Steven Langman, Co-Founder and Managing Director of Rhône, added:
“While we will continue to operate our firm independently, our shared values and traditions provide an exciting and natural base for this partnership to drive great benefits for our respective investors. We are excited to work more closely with the leading shareholders and management of Eurazeo, many of whom we have known intimately for over 30 years.”

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WeWork, Rhone Group raise hundreds of millions for property investment fund

Partners to buy buildings where co-working company leases space


From left: Adam Neumann (credit: Getty Images), Steven Langman and Robert Agostinelli

WeWork and private equity firm Rhone Group raised several hundred million dollars for a real estate investment fund, according to sources.

The partners have already approached New York landlords about buying properties where the co-working company is a tenant, brokers say, although no deal appears imminent. Fundraising for the vehicle, dubbed WeWork Property Investors, is still ongoing.

The Real Deal first reported in October that WeWork was working on an investment fund. Buying into its properties would allow the co-working company to benefit from property appreciation it says it creates as a tenant.

On March 9, the company filed offering documents for four private equity funds — WeWork Property Investors and WeWork Property Investors Funds A, B and B-1 — with the Securities and Exchange Commission. It wasn’t immediately clear which of the funds the partners are currently raising money for. The filings list several WeWork and Rhone executives as fund directors, as Axios first reported.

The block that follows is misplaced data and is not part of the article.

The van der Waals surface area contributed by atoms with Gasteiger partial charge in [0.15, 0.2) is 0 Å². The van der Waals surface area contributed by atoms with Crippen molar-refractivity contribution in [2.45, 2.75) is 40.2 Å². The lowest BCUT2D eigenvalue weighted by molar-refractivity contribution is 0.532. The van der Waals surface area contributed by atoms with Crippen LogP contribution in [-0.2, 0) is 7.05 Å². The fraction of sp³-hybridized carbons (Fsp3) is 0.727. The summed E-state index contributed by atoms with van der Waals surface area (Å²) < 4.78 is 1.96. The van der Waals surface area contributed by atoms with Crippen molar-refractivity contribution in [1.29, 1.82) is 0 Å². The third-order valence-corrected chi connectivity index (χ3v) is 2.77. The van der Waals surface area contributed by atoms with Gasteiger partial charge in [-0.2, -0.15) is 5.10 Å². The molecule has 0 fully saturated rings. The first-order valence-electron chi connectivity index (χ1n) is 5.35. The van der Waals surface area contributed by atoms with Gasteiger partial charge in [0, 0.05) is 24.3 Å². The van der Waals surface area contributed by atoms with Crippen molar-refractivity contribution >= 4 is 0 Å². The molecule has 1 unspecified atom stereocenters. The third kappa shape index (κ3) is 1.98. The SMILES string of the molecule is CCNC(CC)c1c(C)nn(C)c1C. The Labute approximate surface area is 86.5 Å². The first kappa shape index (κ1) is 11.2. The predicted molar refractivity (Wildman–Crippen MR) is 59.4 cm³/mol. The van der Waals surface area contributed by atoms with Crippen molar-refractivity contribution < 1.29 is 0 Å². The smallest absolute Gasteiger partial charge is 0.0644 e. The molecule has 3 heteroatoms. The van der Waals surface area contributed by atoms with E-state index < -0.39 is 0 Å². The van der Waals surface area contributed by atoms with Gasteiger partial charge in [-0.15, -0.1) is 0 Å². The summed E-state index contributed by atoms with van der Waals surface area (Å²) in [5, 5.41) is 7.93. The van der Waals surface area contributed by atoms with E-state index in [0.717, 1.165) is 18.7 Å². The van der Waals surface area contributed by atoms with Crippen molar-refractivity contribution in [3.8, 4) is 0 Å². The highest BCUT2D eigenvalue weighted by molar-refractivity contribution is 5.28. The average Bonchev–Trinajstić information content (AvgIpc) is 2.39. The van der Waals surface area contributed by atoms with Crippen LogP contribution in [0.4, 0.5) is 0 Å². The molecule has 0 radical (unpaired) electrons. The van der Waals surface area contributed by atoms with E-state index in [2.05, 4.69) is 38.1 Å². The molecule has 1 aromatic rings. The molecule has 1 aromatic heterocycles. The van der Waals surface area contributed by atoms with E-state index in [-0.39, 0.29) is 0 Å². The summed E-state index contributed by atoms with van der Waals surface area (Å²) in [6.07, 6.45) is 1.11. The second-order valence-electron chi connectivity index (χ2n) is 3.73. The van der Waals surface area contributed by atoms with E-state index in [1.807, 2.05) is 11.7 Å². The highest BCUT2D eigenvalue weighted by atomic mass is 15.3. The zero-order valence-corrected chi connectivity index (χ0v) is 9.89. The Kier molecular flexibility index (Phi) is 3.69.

WeWork declined to comment for this story, citing SEC rules. Rhone did not immediately respond to a request for comment.

Rhone, founded in 1995 by Wall Street veterans Robert Agostinelli and Steven Langman, is a global private equity firm with offices in New York, London and Paris.

WeWork recently landed a $300 million investment from Japan’s SoftBank, reportedly valuing it at more than $17 billion. The company has been signing leases for new co-working spaces in New York at a rapid clip and currently has 38 locations in the Big Apple, according to its website. Earlier this year it shook up its company structure to give it a more corporate shape and hired Starwood Capital veteran Richard Gomel to head its co-working business.  The SEC filings list Gomel as one of the investment funds’ directors, along with Gross and CEO Adam Neumann.

Woody Heller, an investment sales broker at Savills Studley, said the fund’s success will depend on whether enough investors trust WeWork’s credit and are fine with buying into properties where it occupies a big chunk of space. But the fund could put WeWork in a good position when it comes to competing for properties: it wouldn’t have to worry about raising money, and it would already have a big tenant lined up (itself). “If I’m them,” he said, “I would be doing it.”